September 10, 1904


JAMA. 1904;XLIII(11):741. doi:10.1001/jama.1904.02500110035008

The subject of arteriosclerosis is one of perennial interest, and one concerning which, in spite of the immense amount of study which has been devoted to it, much yet remains to be cleared up. It has recently been discussed in Germany before the Congress for Internal Medicine,1 and in this country before the Pathological Society of Philadelphia2 and the American Medical Association.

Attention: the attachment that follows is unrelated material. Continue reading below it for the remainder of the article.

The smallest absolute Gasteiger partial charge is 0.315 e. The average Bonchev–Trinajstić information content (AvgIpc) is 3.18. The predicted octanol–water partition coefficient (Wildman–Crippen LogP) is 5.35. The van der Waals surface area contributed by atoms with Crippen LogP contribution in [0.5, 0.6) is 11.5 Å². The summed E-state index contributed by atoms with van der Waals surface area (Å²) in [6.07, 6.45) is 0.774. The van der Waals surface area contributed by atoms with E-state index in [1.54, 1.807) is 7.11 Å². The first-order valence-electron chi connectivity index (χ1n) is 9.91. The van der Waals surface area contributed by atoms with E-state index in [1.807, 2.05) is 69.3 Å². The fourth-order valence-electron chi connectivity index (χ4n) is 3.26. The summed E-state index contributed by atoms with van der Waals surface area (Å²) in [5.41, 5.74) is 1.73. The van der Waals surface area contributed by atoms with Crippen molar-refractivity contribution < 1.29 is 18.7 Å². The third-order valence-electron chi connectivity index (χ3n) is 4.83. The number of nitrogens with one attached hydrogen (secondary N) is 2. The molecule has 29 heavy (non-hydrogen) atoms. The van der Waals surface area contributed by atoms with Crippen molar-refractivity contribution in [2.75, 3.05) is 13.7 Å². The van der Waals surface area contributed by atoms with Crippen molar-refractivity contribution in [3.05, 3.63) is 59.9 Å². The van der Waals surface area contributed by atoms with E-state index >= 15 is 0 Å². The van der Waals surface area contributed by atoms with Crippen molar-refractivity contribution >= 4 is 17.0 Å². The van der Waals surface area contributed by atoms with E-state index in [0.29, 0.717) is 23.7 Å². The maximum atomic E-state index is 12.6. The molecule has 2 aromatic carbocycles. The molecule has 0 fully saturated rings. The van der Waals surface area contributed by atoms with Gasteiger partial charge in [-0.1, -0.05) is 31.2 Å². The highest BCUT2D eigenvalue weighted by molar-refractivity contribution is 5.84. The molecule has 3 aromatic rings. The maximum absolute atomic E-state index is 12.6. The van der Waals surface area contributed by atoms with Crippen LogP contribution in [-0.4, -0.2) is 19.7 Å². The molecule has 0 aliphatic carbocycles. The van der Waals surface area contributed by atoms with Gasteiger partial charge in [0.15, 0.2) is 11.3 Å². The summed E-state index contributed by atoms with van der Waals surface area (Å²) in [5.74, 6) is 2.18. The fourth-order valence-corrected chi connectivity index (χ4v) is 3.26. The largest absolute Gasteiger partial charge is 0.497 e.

The paper of Marchand before the German congress, which discusses the subject in its wider pathologic aspects, considers under the term arteriosclerosis all those changes in the arteries which lead to a diffuse or nodular thickening of the wall, especially of the intima, in the development of which degenerative, sclerotic and calcareous changes occur. This conception necessarily excludes pure hypertrophy of the media, and syphilitic processes occurring in the medium sized and small arteries. The essential factor which is at the bottom of all cases of

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